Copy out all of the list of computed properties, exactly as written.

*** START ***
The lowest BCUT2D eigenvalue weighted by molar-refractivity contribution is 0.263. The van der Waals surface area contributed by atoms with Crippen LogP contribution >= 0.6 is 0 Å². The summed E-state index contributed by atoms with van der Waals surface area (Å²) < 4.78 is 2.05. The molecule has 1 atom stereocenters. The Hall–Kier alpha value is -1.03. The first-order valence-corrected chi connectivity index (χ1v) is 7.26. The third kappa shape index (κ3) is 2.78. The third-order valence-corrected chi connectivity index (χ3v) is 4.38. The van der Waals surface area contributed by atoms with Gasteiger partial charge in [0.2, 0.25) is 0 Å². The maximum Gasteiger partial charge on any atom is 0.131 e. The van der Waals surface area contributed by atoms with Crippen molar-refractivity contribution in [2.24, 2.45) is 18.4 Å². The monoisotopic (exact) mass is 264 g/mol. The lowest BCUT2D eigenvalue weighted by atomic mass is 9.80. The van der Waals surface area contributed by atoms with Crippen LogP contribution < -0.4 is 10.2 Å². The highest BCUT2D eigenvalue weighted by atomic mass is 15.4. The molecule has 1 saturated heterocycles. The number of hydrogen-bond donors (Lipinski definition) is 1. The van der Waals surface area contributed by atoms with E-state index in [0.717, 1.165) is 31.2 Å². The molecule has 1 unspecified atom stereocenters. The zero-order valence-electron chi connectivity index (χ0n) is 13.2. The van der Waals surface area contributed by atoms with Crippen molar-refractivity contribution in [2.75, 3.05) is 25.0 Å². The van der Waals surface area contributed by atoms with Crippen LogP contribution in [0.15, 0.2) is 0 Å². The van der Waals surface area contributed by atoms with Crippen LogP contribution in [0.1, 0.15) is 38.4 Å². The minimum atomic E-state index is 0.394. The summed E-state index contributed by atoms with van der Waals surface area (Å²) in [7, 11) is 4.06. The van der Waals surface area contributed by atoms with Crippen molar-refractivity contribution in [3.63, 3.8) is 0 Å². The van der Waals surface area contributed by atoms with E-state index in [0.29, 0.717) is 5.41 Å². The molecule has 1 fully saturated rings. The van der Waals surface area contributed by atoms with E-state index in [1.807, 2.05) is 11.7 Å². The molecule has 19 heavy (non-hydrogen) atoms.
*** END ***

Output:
The lowest BCUT2D eigenvalue weighted by molar-refractivity contribution is 0.263. The van der Waals surface area contributed by atoms with Crippen LogP contribution >= 0.6 is 0 Å². The summed E-state index contributed by atoms with van der Waals surface area (Å²) < 4.78 is 2.05. The molecule has 1 atom stereocenters. The Hall–Kier alpha value is -1.03. The first-order valence-corrected chi connectivity index (χ1v) is 7.26. The third kappa shape index (κ3) is 2.78. The third-order valence-corrected chi connectivity index (χ3v) is 4.38. The van der Waals surface area contributed by atoms with Gasteiger partial charge in [0.2, 0.25) is 0 Å². The maximum Gasteiger partial charge on any atom is 0.131 e. The van der Waals surface area contributed by atoms with Crippen molar-refractivity contribution in [2.24, 2.45) is 18.4 Å². The monoisotopic (exact) mass is 264 g/mol. The lowest BCUT2D eigenvalue weighted by atomic mass is 9.80. The van der Waals surface area contributed by atoms with Crippen LogP contribution < -0.4 is 10.2 Å². The highest BCUT2D eigenvalue weighted by atomic mass is 15.4. The molecule has 1 saturated heterocycles. The number of hydrogen-bond donors (Lipinski definition) is 1. The van der Waals surface area contributed by atoms with E-state index in [0.717, 1.165) is 31.2 Å². The molecule has 1 unspecified atom stereocenters. The zero-order valence-electron chi connectivity index (χ0n) is 13.2. The van der Waals surface area contributed by atoms with Crippen molar-refractivity contribution in [2.75, 3.05) is 25.0 Å². The van der Waals surface area contributed by atoms with Crippen LogP contribution in [0.15, 0.2) is 0 Å². The van der Waals surface area contributed by atoms with Crippen LogP contribution in [0.1, 0.15) is 38.4 Å². The minimum atomic E-state index is 0.394. The summed E-state index contributed by atoms with van der Waals surface area (Å²) in [7, 11) is 4.06. The van der Waals surface area contributed by atoms with Crippen molar-refractivity contribution in [3.63, 3.8) is 0 Å². The van der Waals surface area contributed by atoms with E-state index in [0.29, 0.717) is 5.41 Å². The molecule has 1 fully saturated rings. The van der Waals surface area contributed by atoms with E-state index in [1.807, 2.05) is 11.7 Å². The molecule has 19 heavy (non-hydrogen) atoms.